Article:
There can be a degree of blissful ignorance that surrounds the sex trade, seeing it as a bit of ‘nudge nudge, wink wink’ fun. After all, isn’t what happens between consenting adults their own choice? Sadly though, the reality is often very different. The sex trade in the UK can be nothing less than slavery for many of the women involved. They are (very literally) the life blood of people trafficking which, alongside drugs and arms, is one of the big 3 criminal enterprises of our times. We wanted to challenge these misconceptions and disinterest, and challenge people to see the reality.
Given the way sex workers are often dehumanised, we wanted to show that sex trafficking has a human face: in our case this was Elena, a real woman the Helen Bamber Foundation helped.
Working closely with Foundation patron Emma Thompson, and harnessing the power of social media, we developed and managed a multimedia experience that brought Elena’s story to life in a very real and visceral way. This combined protest marches, a major art installation (including contributions from the likes of Anish Kapoor) and a series of on-line films (one staring Emma herself). These showed Elena’s journey from freedom to slavery…and back again, with the help of the Helen Bamber Foundation.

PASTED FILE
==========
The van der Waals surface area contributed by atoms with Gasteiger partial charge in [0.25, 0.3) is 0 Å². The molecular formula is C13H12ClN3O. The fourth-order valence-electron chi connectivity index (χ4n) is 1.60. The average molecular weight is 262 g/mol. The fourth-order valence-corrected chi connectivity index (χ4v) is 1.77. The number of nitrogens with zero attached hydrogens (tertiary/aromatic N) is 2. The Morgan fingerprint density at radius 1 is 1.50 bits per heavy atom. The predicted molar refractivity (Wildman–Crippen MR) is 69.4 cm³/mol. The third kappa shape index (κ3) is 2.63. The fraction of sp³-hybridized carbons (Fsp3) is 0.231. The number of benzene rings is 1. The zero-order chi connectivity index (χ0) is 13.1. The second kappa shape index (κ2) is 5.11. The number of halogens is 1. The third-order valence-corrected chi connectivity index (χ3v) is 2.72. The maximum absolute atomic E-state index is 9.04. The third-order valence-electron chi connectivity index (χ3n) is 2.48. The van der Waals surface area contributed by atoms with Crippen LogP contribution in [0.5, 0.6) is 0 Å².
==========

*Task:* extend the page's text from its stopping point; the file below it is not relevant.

Driven by the film featuring Emma, which was shown in Body Shop stores and picked up by news channels around the world, our efforts generated £21m in free worldwide publicity for the sex trafficking issue. Our initial staging of The Journey art installation in Trafalgar Square had nearly 20,000 visitors, with many more signing an anti-sex trafficking petition. The Journey has since run in Vienna, New York, Madrid and The Hague with similar effect.